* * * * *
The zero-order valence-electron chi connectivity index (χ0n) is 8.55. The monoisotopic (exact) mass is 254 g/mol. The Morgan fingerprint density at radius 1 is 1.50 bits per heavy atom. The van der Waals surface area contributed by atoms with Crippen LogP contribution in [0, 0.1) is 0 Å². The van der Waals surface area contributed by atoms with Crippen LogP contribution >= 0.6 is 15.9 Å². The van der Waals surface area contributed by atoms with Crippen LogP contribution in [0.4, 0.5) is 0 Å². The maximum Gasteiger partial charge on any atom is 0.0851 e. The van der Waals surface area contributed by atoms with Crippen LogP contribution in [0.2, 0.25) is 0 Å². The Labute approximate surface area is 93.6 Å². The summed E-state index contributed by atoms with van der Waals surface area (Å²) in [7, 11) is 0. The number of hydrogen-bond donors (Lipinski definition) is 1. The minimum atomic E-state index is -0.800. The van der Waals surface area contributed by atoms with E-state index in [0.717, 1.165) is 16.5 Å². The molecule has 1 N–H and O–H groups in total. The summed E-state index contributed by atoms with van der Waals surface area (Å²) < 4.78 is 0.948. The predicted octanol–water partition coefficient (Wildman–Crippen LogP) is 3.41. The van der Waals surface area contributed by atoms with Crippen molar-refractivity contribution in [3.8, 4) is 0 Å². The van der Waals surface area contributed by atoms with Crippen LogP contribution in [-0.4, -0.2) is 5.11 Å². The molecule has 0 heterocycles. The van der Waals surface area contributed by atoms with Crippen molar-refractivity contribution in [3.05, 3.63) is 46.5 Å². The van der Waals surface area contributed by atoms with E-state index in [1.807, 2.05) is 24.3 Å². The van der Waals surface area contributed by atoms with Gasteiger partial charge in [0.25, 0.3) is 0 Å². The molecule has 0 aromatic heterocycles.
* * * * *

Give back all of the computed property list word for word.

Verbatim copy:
The zero-order valence-electron chi connectivity index (χ0n) is 8.55. The monoisotopic (exact) mass is 254 g/mol. The Morgan fingerprint density at radius 1 is 1.50 bits per heavy atom. The van der Waals surface area contributed by atoms with Crippen LogP contribution in [0, 0.1) is 0 Å². The van der Waals surface area contributed by atoms with Crippen LogP contribution >= 0.6 is 15.9 Å². The van der Waals surface area contributed by atoms with Crippen LogP contribution in [0.4, 0.5) is 0 Å². The maximum Gasteiger partial charge on any atom is 0.0851 e. The van der Waals surface area contributed by atoms with Crippen LogP contribution in [0.2, 0.25) is 0 Å². The Labute approximate surface area is 93.6 Å². The summed E-state index contributed by atoms with van der Waals surface area (Å²) in [7, 11) is 0. The number of hydrogen-bond donors (Lipinski definition) is 1. The minimum atomic E-state index is -0.800. The van der Waals surface area contributed by atoms with E-state index in [0.717, 1.165) is 16.5 Å². The molecule has 1 N–H and O–H groups in total. The summed E-state index contributed by atoms with van der Waals surface area (Å²) < 4.78 is 0.948. The predicted octanol–water partition coefficient (Wildman–Crippen LogP) is 3.41. The van der Waals surface area contributed by atoms with Crippen molar-refractivity contribution in [3.8, 4) is 0 Å². The van der Waals surface area contributed by atoms with Crippen LogP contribution in [-0.4, -0.2) is 5.11 Å². The molecule has 0 heterocycles. The van der Waals surface area contributed by atoms with Crippen molar-refractivity contribution in [3.05, 3.63) is 46.5 Å². The van der Waals surface area contributed by atoms with E-state index in [1.807, 2.05) is 24.3 Å². The van der Waals surface area contributed by atoms with Gasteiger partial charge in [0.25, 0.3) is 0 Å². The molecule has 0 aromatic heterocycles.